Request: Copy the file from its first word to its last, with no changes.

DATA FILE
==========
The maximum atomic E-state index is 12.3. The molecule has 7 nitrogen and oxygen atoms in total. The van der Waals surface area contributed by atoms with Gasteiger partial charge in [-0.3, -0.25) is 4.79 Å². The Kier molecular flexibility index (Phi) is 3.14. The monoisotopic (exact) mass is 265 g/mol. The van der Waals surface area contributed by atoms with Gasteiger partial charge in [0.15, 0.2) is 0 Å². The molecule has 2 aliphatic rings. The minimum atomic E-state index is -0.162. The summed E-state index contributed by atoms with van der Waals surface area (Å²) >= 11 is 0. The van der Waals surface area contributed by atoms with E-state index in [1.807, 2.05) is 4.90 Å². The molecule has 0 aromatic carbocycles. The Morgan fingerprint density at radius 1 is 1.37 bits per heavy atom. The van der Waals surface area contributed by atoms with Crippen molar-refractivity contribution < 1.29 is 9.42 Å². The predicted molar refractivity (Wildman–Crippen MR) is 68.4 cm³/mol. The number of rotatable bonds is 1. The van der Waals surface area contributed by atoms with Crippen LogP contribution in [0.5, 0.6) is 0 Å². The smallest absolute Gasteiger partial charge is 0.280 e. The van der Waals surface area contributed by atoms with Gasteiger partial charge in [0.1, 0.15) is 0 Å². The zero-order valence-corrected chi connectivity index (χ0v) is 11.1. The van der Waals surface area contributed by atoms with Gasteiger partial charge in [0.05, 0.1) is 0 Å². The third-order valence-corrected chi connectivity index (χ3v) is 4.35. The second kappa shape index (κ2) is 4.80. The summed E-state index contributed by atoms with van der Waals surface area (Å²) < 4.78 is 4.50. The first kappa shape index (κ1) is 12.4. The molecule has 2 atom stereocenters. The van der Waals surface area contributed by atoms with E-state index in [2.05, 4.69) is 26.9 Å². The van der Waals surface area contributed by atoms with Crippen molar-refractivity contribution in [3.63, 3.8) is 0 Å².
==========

The maximum atomic E-state index is 12.3. The molecule has 7 nitrogen and oxygen atoms in total. The van der Waals surface area contributed by atoms with Gasteiger partial charge in [-0.3, -0.25) is 4.79 Å². The Kier molecular flexibility index (Phi) is 3.14. The monoisotopic (exact) mass is 265 g/mol. The van der Waals surface area contributed by atoms with Gasteiger partial charge in [0.15, 0.2) is 0 Å². The molecule has 2 aliphatic rings. The minimum atomic E-state index is -0.162. The summed E-state index contributed by atoms with van der Waals surface area (Å²) >= 11 is 0. The van der Waals surface area contributed by atoms with E-state index in [1.807, 2.05) is 4.90 Å². The molecule has 0 aromatic carbocycles. The Morgan fingerprint density at radius 1 is 1.37 bits per heavy atom. The van der Waals surface area contributed by atoms with Crippen molar-refractivity contribution < 1.29 is 9.42 Å². The predicted molar refractivity (Wildman–Crippen MR) is 68.4 cm³/mol. The number of rotatable bonds is 1. The van der Waals surface area contributed by atoms with Crippen LogP contribution in [0.5, 0.6) is 0 Å². The smallest absolute Gasteiger partial charge is 0.280 e. The van der Waals surface area contributed by atoms with Gasteiger partial charge in [0.1, 0.15) is 0 Å². The zero-order valence-corrected chi connectivity index (χ0v) is 11.1. The van der Waals surface area contributed by atoms with Gasteiger partial charge in [0.05, 0.1) is 0 Å². The third-order valence-corrected chi connectivity index (χ3v) is 4.35. The second kappa shape index (κ2) is 4.80. The summed E-state index contributed by atoms with van der Waals surface area (Å²) < 4.78 is 4.50. The first kappa shape index (κ1) is 12.4. The molecule has 2 atom stereocenters. The van der Waals surface area contributed by atoms with E-state index in [2.05, 4.69) is 26.9 Å². The van der Waals surface area contributed by atoms with Crippen molar-refractivity contribution in [3.63, 3.8) is 0 Å².